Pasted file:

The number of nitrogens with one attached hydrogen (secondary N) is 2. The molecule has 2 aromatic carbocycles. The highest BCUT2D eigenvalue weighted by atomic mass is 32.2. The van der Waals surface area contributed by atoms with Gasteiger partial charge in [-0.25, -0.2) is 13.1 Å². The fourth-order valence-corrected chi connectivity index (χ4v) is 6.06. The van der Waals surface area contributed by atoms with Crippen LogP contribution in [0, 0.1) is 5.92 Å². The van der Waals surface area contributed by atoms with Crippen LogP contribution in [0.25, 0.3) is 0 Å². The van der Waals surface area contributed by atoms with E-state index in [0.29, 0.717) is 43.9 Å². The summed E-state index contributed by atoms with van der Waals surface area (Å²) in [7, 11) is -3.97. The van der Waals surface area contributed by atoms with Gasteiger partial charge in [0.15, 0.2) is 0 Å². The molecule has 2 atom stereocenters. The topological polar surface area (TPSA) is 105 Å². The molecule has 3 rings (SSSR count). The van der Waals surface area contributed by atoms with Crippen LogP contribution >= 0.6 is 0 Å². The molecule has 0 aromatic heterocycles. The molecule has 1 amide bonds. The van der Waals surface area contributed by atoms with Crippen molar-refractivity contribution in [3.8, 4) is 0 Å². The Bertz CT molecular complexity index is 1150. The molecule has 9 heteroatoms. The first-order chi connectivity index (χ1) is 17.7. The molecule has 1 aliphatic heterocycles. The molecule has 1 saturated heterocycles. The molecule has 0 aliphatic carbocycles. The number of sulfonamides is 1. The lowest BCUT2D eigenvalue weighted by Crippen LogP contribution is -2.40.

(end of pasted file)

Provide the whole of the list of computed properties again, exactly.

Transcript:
The number of nitrogens with one attached hydrogen (secondary N) is 2. The molecule has 2 aromatic carbocycles. The highest BCUT2D eigenvalue weighted by atomic mass is 32.2. The van der Waals surface area contributed by atoms with Gasteiger partial charge in [-0.25, -0.2) is 13.1 Å². The fourth-order valence-corrected chi connectivity index (χ4v) is 6.06. The van der Waals surface area contributed by atoms with Crippen LogP contribution in [0, 0.1) is 5.92 Å². The van der Waals surface area contributed by atoms with Crippen LogP contribution in [0.25, 0.3) is 0 Å². The van der Waals surface area contributed by atoms with E-state index in [0.29, 0.717) is 43.9 Å². The summed E-state index contributed by atoms with van der Waals surface area (Å²) in [7, 11) is -3.97. The van der Waals surface area contributed by atoms with Gasteiger partial charge in [0.15, 0.2) is 0 Å². The molecule has 2 atom stereocenters. The topological polar surface area (TPSA) is 105 Å². The molecule has 3 rings (SSSR count). The van der Waals surface area contributed by atoms with Crippen LogP contribution >= 0.6 is 0 Å². The molecule has 0 aromatic heterocycles. The molecule has 1 amide bonds. The van der Waals surface area contributed by atoms with Crippen molar-refractivity contribution in [3.8, 4) is 0 Å². The Bertz CT molecular complexity index is 1150. The molecule has 9 heteroatoms. The first-order chi connectivity index (χ1) is 17.7. The molecule has 1 aliphatic heterocycles. The molecule has 1 saturated heterocycles. The molecule has 0 aliphatic carbocycles. The number of sulfonamides is 1. The lowest BCUT2D eigenvalue weighted by Crippen LogP contribution is -2.40.